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A Chair, A Fireplace & a Tea Cozy
Inside A Chair, A Fireplace & a Tea Cozy

Review: Eon

Eon: Dragoneye Reborn by Alison Goodman. Penguin Books. 2008. Reviewed from audiobook by Brilliance Audio provided by Brilliance Audio. 2008. Narrated by Nancy Wu.

eon 198x300 Review: Eon

The Plot: Eon is a twelve year old boy. He has been training intensively for years to get the opportunity, along with a handful of other boys, to be selected by a magical dragon, thus becoming a Dragoneye. Sword work is difficult, because of an accident years ago that left Eon lame. Eon is gifted with magical gifts, able to see energy and dragons. He and the master who discovered him as a slave on a salt farm believe that these gifts will be enough to have the Rat Dragon choose Eon.

Eon has a secret. Eon is actually Eona, a sixteen year old girl.

Eon’s world is one with strict laws and beliefs about class and gender. A female Dragoneye? Ridiculous! Discovery means death. How far will Eon’s charade go? And who else will be swept into the intrigue?

The Good: Goodman creates a complex world, the Empire of the Celestial Dragons, with references to Chinese astrology and mythology. Dragons are real; the twelve Dragons each has an Dragoneye and each Dragoneye has an apprentice. Every twelve years, a dragon chooses a new apprentice, the former apprentice becomes a Master, and the old Master retires. The relationship between the Dragons and their Dragoneyes are complex; it takes those twelve years for the chosen boy to master the skills and gain the stamina needed to interact with the dragon and control it’s powers. The Dragon council work to serve the land, preventing natural disasters. They are supposed to be removed from politics, but as Eon/Eona soon learns, some Dragoneyes pursue power at any cost.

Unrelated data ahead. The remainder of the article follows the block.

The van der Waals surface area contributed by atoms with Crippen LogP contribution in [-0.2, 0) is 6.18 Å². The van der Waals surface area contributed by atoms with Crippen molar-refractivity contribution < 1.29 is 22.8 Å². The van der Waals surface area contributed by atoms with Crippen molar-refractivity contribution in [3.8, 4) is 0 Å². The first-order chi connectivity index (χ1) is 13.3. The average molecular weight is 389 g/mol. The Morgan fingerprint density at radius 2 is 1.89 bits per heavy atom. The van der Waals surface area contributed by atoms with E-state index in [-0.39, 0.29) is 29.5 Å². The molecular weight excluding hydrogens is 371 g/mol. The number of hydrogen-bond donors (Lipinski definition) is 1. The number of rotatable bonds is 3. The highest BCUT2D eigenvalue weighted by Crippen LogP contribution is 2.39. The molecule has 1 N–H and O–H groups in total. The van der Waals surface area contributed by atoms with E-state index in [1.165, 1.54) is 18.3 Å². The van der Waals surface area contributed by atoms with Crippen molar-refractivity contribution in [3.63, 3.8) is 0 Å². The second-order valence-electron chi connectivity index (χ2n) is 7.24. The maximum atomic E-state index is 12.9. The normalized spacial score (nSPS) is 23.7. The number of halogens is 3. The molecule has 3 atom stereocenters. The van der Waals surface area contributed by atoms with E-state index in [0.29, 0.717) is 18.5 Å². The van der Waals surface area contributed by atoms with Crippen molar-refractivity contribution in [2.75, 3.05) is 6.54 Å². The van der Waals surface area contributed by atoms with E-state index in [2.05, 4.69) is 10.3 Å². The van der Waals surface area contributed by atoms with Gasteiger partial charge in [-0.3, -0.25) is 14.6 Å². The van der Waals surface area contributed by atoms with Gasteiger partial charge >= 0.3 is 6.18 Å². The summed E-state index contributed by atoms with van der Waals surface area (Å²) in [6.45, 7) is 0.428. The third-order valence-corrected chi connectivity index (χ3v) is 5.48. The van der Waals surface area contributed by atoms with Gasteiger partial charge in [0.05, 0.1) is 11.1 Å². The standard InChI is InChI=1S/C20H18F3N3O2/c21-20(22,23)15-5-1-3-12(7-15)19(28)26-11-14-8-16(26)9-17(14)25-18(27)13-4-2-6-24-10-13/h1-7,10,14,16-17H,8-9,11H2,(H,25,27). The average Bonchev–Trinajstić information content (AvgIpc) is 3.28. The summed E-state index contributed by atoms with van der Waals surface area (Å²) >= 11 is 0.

What to tell without revealing whether Eon is chosen as a Dragoneye? Well, the book is called Eon: Dragoneye Reborn. She gets what she desires, but not quite in the way she planned. Her masquerade gets more intense and complicated as the game escalates, and lies build upon lies. Eon’s game is simple: one of survival. She didn’t seek this out — her master bought her, and if she fails him, he can sell her, send her back to the salt farms. While she didn’t seek this life out, Eon quickly realizes she has a role to play, and an important one. How she embraces that, while juggling her lies, is fascinating. What is the right answer? Should she reveal her true self?

Eon: Dragoneye Reborn is also an interesting look at gender and gender roles. Eona hides herself as Eon to gain opportunities barred from women. She muses on how learning how to be a boy is much more than wearing trousers. Eunuchs also play a role; and a major character is a Contraire, a man who lives as a woman. The Emporor has concubines. Class and rank also matter; and some implications are deadly. Part of the reason that political intrigue and danger exists is that the present Emperor did not follow protocol. When becoming Emperor, he should have executed all his younger brothers. He did not, and one of those brothers, Sethon is now a threat — a threat with power, because the trusting Emperor made his brother Commander in Chief of the Armies.

If you don’t like spoilers…. don’t read the title of the sequel!

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About Elizabeth Burns

Looking for a place to talk about young adult books? Pull up a chair, have a cup of tea, and let's chat. I am a New Jersey librarian. My opinions do not reflect those of my employer, SLJ, YALSA, or anyone else. On Twitter I'm @LizB; my email is lizzy.burns@gmail.com.

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